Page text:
Monday 22nd to Sunday 28th November 2010

Man-flu has reached the sticky stage and a cough is developing nicely.
Our David returned to the south coast with his strain of my germs but V hasn’t shown any signs of it, just goes to show who the carrier is around here.

V caught the bus to town while I coughed up a helicopter.
In no particular hurry it worked its way along the railway line, circling as it went.

Last boat into the wharf at Kilby Bridge was Callisto strapped to a butty. We may take a bag of coal from her tomorrow to see us through to Foxton.

A lovely evening was spent in the company of Mike and Alison from Canny Chanter. Alison does a smashing elderflower cordial that goes everso well with G&T.

It’s bright but cold, a perfect window for up-sticking and wenting, so we did.
Jo brought Mike who had offered to crew for us today. Our aim is to pass Wistow, our usual mid-way stop, to reach Fleckney before the temperatures really drop and ice affects travel plans.

As it happens we did so well that we carried on through the tunnel to Foxton and arrived before dark. A nourishing hot meal with ‘thanks’ heaped on Mike, and on Jo for lending him, before they returned home. Though not the hardest locks on the system they are made so much easier and enjoyable in the right company. What a brilliant couple.

Jack Frost is here, minus two overnight, and they say it will get worse. Another night of this and we shall have ice.
We walked around Foxton boat basin, popping into Mary’s shop for a hot sausage roll and other stuff, the sausage roll being the most important thing.
On the way home we stopped at Hadar for coffee and a catch-up. Haven’t seen Keith and Jo for many months so it was lovely to hear their news and see Keith in good health again.

Minus four and we have ice. The ducks have all gone, probably down to the shop where they paddle to keep the water from freezing or entertain the visitors and cadge bread.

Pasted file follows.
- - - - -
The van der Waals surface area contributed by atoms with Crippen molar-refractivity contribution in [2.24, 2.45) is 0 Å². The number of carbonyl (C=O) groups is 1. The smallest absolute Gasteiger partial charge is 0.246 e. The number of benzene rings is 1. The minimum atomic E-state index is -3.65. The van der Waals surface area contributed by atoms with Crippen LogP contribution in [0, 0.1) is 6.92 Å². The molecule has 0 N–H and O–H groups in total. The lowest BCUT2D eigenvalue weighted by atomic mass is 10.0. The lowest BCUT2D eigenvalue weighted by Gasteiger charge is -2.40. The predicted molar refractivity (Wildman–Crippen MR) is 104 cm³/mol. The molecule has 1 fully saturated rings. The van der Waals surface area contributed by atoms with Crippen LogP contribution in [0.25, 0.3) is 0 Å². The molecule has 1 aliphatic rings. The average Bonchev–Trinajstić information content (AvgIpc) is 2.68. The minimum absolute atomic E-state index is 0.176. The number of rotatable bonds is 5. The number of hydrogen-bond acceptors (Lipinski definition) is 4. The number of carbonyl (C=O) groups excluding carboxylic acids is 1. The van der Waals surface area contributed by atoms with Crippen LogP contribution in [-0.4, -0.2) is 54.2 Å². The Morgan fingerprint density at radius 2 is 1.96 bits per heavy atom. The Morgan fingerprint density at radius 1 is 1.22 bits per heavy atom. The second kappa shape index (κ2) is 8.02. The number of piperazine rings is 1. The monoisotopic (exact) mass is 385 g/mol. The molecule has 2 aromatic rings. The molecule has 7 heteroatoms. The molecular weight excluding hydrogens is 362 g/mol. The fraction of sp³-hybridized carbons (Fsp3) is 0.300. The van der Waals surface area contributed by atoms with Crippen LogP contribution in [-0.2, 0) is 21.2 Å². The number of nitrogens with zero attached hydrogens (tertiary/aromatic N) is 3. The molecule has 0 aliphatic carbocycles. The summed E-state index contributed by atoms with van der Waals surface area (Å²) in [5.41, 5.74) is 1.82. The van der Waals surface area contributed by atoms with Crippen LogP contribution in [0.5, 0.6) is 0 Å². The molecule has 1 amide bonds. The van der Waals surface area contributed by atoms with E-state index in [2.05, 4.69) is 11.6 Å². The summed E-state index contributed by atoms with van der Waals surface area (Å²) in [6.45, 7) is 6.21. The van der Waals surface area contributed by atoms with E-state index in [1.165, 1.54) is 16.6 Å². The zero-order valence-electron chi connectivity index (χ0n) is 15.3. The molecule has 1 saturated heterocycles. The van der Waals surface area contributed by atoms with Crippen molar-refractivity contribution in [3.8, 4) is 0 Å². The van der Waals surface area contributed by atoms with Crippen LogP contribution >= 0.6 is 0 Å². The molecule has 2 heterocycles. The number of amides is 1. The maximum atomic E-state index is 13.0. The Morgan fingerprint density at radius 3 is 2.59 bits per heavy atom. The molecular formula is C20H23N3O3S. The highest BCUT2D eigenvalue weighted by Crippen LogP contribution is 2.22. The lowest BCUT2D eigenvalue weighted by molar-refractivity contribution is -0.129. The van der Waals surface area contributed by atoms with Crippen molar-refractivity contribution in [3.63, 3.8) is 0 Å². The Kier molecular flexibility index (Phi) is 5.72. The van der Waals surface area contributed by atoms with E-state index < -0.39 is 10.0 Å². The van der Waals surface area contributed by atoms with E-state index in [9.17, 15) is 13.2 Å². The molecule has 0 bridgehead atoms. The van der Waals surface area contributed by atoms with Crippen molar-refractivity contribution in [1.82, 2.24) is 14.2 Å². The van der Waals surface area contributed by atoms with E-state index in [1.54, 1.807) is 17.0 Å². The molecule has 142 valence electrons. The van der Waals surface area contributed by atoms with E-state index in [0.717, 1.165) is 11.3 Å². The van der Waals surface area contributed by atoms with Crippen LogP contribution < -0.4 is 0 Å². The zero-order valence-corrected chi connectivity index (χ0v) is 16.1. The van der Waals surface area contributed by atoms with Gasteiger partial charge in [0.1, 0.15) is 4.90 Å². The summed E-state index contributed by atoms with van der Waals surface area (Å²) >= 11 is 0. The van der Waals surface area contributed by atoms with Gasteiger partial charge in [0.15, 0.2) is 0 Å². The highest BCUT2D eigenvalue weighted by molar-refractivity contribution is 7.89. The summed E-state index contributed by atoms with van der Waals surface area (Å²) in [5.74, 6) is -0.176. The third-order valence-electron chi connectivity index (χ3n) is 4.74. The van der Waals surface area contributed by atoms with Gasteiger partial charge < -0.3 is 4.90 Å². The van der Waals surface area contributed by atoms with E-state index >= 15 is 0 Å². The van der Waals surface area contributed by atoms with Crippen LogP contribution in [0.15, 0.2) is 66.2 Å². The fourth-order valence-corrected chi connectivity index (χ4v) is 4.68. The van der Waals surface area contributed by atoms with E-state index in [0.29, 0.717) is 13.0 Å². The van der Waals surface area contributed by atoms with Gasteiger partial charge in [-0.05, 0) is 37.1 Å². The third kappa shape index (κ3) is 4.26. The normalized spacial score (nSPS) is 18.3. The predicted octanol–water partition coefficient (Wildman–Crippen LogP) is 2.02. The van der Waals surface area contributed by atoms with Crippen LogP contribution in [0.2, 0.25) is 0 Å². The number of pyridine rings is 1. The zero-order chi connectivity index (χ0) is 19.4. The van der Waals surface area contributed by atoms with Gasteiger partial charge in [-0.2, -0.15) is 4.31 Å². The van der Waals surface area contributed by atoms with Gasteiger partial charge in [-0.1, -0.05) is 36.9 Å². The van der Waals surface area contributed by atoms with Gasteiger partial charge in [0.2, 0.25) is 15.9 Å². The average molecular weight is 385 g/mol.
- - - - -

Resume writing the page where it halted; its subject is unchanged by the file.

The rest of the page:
Late morning came a knock on the roof as several pairs of legs gathered at the porthole.

Poking my head out the stern doors started a camera rolling with its microphone boom dangling overhead. There stood Keith and Jo with a trolley load of coal and three guys filming the proceedings.

It’s all part of Jo’s new found fame and, if it doesn’t all end up on the cutting room floor, you’ll see her on the tele’ next summer.
It wasn’t all about cameras on the towpath either, after Keith cleared the swing bridge the crew climbed on Hadar’s roof and they sailed off towards Harbro with the camera studying Keith’s every move.

That wasn’t the only excitement for us, we heard that new boat batteries were on their way so we scampered off to Black Horse Bridge, following Hadar’s trail through the ice, just in time to meet Mark with four lovely new batteries.
Batteries safely onboard we reversed the half-mile or so back through the ice to the boat basin and fixed ourselves to the rings around the corner for a couple of days.

Only minus 2 this morning but we have snow, half an inch over everything including the canal. It’s funny watching the moorhens slithering about as they scramble for the bread or the swan waddling awkwardly on his massive feet.

Taking advantage of a sunny spell I swapped over the batteries and finished just as the snow began again.
Batteries are funny things, they start out as your best friends but over the months they disappoint you and when they fail to deliver what you think they should you despise them and threaten them with over-charging or over-boarding. It makes no difference to batteries, they laugh in your face and show you the small print which tells you a different story to the one the salesman gave you.

But we are happy, these do the job really well but the problem doesn’t end there, what do you do with the old ones? They’re far too good to scrap but how do you find the hobbyist or caravan owner who could make use of them?

It’s quiet, not a soul disturbs the peace. Then crunch, crunch, crunch and the boat shakes and we wonder what could be happening.
It’s a boat on the move and we heard it long before it appeared.
We’re not bothered, our blacking has gone, but I watch Vagabond, the wooden trip boat, to see if it rides the storm.

A couple of hours later the water is frozen again. It was minus eight last night and with clear skies today we may be looking at something worse tonight.

Oh goody, winter is here and I can’t wait for real snow.